The body as metaphor: digestive bodies and political surgery in Shakespeare's Macbeth

Medical Humanities 33 (2):67-69 (2007)

The article aims to reconstruct the perspective of bodily pathology underpinning Shakespeare’s Macbeth. In the play, Scotland’s body politic is frequently depicted as a macro-system suffering from a complexional imbalance of digestive origins. More specifically, Scotland comes over as a huge stomach strangled by a carcinogenic foreign body in need of being “raze[d] out”. Since traditional purgative drugs such as “rhubarb” and “cynne” turn out to be totally inefficient to cure the body of Scotland, the resolution to adopt a drastic medical measure becomes more than urgent. The conclusion of the play coincides with the most terrible form of political surgery: Shakespeare’s reiterated use of verbs such as “pluck” and “purge”, commonly used in Renaissance herbals and handbooks, suggests that Macbeth’s physical body is suffering from a kind of “blockage”, for which herbal treatments are no longer sufficient. Nothing less than a surgical operation is needed to “purge” the corrupt entrails of the State dominated by Macbeth’s tyranny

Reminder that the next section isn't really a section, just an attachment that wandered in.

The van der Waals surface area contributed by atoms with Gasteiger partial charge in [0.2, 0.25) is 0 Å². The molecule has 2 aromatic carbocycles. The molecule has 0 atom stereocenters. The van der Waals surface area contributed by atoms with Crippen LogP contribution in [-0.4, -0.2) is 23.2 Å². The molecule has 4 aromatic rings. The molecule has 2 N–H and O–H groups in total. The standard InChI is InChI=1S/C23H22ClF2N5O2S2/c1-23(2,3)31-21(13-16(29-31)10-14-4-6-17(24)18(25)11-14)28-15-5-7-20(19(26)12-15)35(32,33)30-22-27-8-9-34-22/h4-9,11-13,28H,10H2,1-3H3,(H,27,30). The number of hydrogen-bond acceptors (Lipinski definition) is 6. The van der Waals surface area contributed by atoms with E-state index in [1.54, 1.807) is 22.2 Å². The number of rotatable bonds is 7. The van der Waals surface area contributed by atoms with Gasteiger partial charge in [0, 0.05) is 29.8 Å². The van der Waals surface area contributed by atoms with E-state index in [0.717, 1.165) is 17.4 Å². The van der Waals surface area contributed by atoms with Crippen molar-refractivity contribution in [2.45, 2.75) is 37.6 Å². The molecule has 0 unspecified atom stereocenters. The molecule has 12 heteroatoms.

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DOI 10.1136/jmh.2007.000257
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